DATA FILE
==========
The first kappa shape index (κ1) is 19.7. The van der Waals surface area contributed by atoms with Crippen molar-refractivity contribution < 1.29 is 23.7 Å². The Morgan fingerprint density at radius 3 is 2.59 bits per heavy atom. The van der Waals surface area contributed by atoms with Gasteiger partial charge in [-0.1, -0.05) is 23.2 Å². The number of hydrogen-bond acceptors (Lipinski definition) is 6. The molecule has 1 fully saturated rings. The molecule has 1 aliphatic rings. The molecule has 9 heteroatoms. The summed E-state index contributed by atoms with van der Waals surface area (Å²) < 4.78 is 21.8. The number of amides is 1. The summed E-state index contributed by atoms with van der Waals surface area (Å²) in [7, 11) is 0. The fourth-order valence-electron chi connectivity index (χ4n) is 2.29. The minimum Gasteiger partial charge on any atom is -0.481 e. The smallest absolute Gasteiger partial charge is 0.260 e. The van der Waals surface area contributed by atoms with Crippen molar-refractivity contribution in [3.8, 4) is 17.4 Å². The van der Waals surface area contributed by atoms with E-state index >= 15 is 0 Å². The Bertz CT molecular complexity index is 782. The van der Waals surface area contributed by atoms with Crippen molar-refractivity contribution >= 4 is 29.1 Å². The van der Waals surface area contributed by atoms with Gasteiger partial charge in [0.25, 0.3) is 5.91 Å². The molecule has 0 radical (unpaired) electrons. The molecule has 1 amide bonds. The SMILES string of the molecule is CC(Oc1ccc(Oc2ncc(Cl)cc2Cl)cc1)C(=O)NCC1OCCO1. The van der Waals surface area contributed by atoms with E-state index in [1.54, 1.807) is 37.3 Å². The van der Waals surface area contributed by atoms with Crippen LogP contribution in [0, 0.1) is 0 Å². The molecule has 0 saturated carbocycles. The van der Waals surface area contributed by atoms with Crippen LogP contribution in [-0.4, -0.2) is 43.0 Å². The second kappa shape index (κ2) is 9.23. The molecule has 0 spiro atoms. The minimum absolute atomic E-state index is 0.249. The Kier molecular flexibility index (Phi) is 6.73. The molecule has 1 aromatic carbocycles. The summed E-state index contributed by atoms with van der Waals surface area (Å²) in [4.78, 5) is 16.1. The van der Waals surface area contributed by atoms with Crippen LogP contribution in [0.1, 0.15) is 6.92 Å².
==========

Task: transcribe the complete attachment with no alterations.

The first kappa shape index (κ1) is 19.7. The van der Waals surface area contributed by atoms with Crippen molar-refractivity contribution < 1.29 is 23.7 Å². The Morgan fingerprint density at radius 3 is 2.59 bits per heavy atom. The van der Waals surface area contributed by atoms with Gasteiger partial charge in [-0.1, -0.05) is 23.2 Å². The number of hydrogen-bond acceptors (Lipinski definition) is 6. The molecule has 1 fully saturated rings. The molecule has 1 aliphatic rings. The molecule has 9 heteroatoms. The summed E-state index contributed by atoms with van der Waals surface area (Å²) < 4.78 is 21.8. The number of amides is 1. The summed E-state index contributed by atoms with van der Waals surface area (Å²) in [7, 11) is 0. The fourth-order valence-electron chi connectivity index (χ4n) is 2.29. The minimum Gasteiger partial charge on any atom is -0.481 e. The smallest absolute Gasteiger partial charge is 0.260 e. The van der Waals surface area contributed by atoms with Crippen molar-refractivity contribution in [3.8, 4) is 17.4 Å². The van der Waals surface area contributed by atoms with E-state index >= 15 is 0 Å². The Bertz CT molecular complexity index is 782. The van der Waals surface area contributed by atoms with Crippen molar-refractivity contribution >= 4 is 29.1 Å². The van der Waals surface area contributed by atoms with Gasteiger partial charge in [0.25, 0.3) is 5.91 Å². The molecule has 0 radical (unpaired) electrons. The molecule has 1 amide bonds. The SMILES string of the molecule is CC(Oc1ccc(Oc2ncc(Cl)cc2Cl)cc1)C(=O)NCC1OCCO1. The van der Waals surface area contributed by atoms with E-state index in [1.54, 1.807) is 37.3 Å². The van der Waals surface area contributed by atoms with Crippen LogP contribution in [0, 0.1) is 0 Å². The molecule has 0 saturated carbocycles. The van der Waals surface area contributed by atoms with Crippen LogP contribution in [-0.4, -0.2) is 43.0 Å². The second kappa shape index (κ2) is 9.23. The molecule has 0 spiro atoms. The minimum absolute atomic E-state index is 0.249. The Kier molecular flexibility index (Phi) is 6.73. The molecule has 1 aromatic carbocycles. The summed E-state index contributed by atoms with van der Waals surface area (Å²) in [4.78, 5) is 16.1. The van der Waals surface area contributed by atoms with Crippen LogP contribution in [0.1, 0.15) is 6.92 Å².